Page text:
Manufactured into a range of everyday products, aluminium is a composite material which offers a whole host of benefits.
Benefits such as durability, the robustness of the metal, as well as the lightweight property that it offers.
However, for aluminium to mean anything to anyone and to become the brilliant and long-lasting product that we expect, it has to go through a comprehensive process and in some cases some harsh techniques.
Techniques which can involve a series of heating and purification sequences which all form part of the aluminium fabricated process.
In this post, we’re going to look at the process aluminium fabricators in the UK go through to create the final product.
Two methods used
Within the fabrication process, there are two methods which aluminium fabricators will follow, a refining method and a smelting method.
This particular method involves mixing the sedimentary rock, Bauxite (which is high in aluminium content), with caustic soda, crushing them together and processing them to create a slurry which will contain ore particles.
The next step is for this slurry to move through heavy pressure and extreme heat helping to dissolve the aluminium compound.
From this, a liquid will be formed which is then filtered in a tank where any impurities settle at the bottom, and the primary solution can then be pumped through the filters.
Smelting is a little bit more of a complicated method when it comes to the fabrication of aluminium.
In this instance, the aluminium solution is exposed to electric currents which will allow oxygen and aluminium particles to separate and separate quickly.
The small oxygen molecules are attracted towards carbon rod which results in the formation of carbon dioxide. However, the fresh and refined aluminium particles settle at the bottom of the pot.
Ultimately no matter which method used, it’s important that what is gained is high-quality aluminium. High-quality aluminium which has been manufactured from raw materials as well as recycled materials which may have been supplied from various production plants.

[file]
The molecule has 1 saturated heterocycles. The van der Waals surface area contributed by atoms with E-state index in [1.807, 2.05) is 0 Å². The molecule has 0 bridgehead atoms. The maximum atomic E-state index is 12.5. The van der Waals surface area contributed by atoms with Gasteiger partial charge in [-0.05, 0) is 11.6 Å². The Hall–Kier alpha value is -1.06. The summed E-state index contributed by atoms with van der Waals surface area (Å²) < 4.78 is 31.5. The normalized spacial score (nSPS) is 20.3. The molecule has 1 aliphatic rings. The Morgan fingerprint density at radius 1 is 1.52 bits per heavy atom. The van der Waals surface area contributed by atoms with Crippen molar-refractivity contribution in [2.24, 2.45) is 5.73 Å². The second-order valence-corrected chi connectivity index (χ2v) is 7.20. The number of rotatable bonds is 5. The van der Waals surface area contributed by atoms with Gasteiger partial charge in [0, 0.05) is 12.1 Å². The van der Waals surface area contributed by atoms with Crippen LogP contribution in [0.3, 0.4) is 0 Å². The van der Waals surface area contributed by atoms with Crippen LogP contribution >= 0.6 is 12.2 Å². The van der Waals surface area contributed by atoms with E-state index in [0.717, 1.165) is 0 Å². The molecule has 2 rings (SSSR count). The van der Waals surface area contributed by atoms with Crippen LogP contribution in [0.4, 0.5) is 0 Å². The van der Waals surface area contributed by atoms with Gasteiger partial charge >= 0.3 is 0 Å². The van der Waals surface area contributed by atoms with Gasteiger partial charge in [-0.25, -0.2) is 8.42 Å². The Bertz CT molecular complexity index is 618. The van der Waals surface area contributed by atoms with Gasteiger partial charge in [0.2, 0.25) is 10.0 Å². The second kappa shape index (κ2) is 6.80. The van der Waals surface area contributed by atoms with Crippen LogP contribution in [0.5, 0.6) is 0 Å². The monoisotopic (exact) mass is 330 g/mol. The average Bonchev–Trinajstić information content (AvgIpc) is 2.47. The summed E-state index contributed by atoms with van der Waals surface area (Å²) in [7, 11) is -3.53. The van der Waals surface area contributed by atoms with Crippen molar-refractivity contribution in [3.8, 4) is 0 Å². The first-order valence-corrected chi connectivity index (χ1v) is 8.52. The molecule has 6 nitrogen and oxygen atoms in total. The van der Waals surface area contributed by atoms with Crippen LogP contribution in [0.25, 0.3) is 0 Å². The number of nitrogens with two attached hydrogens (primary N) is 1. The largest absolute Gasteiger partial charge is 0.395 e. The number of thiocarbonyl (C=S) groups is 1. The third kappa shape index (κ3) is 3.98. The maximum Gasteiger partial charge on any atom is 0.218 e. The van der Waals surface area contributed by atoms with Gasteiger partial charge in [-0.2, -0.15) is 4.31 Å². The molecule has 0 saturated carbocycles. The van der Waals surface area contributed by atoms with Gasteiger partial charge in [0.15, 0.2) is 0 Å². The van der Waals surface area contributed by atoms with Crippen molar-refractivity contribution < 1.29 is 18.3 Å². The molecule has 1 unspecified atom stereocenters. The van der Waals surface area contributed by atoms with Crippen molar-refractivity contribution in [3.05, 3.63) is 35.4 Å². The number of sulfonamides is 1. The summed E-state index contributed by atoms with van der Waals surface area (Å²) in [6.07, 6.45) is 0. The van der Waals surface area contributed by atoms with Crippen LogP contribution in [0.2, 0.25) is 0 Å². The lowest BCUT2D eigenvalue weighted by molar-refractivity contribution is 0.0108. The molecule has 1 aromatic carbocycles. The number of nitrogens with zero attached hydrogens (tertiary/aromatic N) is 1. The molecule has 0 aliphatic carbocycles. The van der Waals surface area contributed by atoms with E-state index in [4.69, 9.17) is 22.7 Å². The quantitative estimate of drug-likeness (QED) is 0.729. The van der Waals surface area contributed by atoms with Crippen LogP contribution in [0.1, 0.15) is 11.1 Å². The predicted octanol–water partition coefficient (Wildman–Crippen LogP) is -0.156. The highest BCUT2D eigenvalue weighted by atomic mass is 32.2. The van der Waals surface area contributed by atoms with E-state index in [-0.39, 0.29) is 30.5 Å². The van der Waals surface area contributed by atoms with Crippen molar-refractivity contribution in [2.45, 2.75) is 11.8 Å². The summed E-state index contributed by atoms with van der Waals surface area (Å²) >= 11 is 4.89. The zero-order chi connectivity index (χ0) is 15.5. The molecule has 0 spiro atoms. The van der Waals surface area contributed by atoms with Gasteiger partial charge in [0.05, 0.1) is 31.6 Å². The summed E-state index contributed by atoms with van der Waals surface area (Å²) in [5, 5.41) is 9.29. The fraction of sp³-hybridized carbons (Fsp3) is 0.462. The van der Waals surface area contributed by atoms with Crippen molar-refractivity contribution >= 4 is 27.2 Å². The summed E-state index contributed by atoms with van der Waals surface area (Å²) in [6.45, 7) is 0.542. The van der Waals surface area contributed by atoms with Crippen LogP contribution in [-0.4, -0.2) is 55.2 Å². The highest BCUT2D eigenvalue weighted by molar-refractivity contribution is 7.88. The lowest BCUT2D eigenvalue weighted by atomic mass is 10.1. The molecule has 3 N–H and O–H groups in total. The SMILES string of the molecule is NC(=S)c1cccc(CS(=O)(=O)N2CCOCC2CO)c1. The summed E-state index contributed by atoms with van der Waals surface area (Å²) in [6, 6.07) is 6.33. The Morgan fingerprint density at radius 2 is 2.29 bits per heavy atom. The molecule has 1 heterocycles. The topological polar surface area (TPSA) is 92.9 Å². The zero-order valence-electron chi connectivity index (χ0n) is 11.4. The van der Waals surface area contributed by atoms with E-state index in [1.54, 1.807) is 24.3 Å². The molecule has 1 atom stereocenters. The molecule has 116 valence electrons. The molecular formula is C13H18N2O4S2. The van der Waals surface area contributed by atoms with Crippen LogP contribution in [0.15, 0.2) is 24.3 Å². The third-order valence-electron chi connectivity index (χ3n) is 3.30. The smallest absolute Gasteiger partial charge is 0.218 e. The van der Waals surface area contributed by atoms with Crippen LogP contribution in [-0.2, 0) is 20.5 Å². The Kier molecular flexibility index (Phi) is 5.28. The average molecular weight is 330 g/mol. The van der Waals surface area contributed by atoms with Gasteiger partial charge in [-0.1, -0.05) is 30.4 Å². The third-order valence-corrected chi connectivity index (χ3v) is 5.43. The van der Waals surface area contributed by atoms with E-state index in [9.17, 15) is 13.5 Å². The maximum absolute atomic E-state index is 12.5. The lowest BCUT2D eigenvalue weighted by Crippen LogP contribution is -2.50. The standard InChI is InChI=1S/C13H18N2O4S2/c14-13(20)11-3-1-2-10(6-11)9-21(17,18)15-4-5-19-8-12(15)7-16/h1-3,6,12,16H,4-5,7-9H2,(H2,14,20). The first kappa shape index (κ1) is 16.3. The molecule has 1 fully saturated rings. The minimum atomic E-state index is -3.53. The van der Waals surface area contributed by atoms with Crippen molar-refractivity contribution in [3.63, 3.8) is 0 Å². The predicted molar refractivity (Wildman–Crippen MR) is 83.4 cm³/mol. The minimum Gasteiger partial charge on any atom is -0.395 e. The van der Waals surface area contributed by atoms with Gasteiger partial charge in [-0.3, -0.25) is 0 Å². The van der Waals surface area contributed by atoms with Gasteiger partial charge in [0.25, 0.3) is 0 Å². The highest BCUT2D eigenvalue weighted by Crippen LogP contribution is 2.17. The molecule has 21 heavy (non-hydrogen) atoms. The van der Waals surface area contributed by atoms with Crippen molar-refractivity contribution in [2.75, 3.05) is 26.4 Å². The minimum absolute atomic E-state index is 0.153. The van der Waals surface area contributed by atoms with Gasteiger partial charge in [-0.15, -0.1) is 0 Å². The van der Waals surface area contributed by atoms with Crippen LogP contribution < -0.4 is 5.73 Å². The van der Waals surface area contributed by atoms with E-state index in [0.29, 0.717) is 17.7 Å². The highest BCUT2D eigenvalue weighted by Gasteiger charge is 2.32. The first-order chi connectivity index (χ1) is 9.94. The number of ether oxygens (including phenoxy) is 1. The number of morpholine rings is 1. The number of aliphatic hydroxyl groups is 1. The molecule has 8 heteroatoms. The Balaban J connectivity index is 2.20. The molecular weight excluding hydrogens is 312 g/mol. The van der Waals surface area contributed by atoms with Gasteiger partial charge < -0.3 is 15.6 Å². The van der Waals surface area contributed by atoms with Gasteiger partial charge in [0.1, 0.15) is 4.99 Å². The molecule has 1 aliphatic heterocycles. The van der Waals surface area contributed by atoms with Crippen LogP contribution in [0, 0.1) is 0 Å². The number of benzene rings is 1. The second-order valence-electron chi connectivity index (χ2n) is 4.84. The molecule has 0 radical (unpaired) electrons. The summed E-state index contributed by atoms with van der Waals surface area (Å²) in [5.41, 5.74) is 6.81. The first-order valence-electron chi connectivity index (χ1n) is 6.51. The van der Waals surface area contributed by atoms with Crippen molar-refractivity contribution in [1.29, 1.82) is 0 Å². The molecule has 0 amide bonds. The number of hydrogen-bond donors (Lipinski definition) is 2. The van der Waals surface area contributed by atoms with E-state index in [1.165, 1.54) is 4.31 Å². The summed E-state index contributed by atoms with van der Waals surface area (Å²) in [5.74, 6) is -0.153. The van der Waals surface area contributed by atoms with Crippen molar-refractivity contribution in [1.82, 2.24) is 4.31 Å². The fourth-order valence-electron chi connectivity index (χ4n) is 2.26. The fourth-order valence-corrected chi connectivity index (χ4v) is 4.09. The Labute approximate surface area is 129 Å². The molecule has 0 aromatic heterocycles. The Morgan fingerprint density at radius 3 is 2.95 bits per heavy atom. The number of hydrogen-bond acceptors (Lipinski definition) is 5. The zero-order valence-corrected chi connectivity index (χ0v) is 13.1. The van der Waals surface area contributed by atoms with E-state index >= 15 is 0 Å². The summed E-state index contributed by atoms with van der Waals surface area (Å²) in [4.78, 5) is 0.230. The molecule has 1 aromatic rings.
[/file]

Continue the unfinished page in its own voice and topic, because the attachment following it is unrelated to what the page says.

Once the aluminium has been processed, providing aluminium for commercial builders and suppliers means working to precise requirements and specifications, hence the need for very specialist machinery.
Specialist machinery and software such as Computer Numerical Control (CNC) machining, which is used to help mould, shape and cut the aluminium to any size, depending on what has been entered into the programme’s process.
This process is most often used when manufacturing complex engine equipment and aircraft parts that demand an extremely high level of precision.
Cold pressing is another technique that aluminium fabricators use to mould and bend aluminium to any shape you require. This process involves the aluminium slug being moulded into the preferred form by using a hydraulic to apply extreme pressure. It is then followed when the metal is in a cool state, hence why you might also hear the term “cool stamping.”
If you’re looking for aluminium to be produced in a more complex form than fear not as the method of tapping and drilling can also be used and is extremely effective.
This method is usually operated via a computerised system and involves the metal being shaped into the microns of the set sizes. Products often manufactured using this technique include tyre rims, automotive tools, and camshafts. Most of the by-products which are the result of the fabrication of aluminium are also used in industries such as ceramics and detergent.
From aluminium fabricated doors and windows, to shop fronts, mailboxes, golf clubs, pots, pans and more, aluminium fabrication is a very specialist process, and with continual advances in technology, we’re now able to see that many more things are possible aluminium.
For further information contact the team at Crucial Engineering today.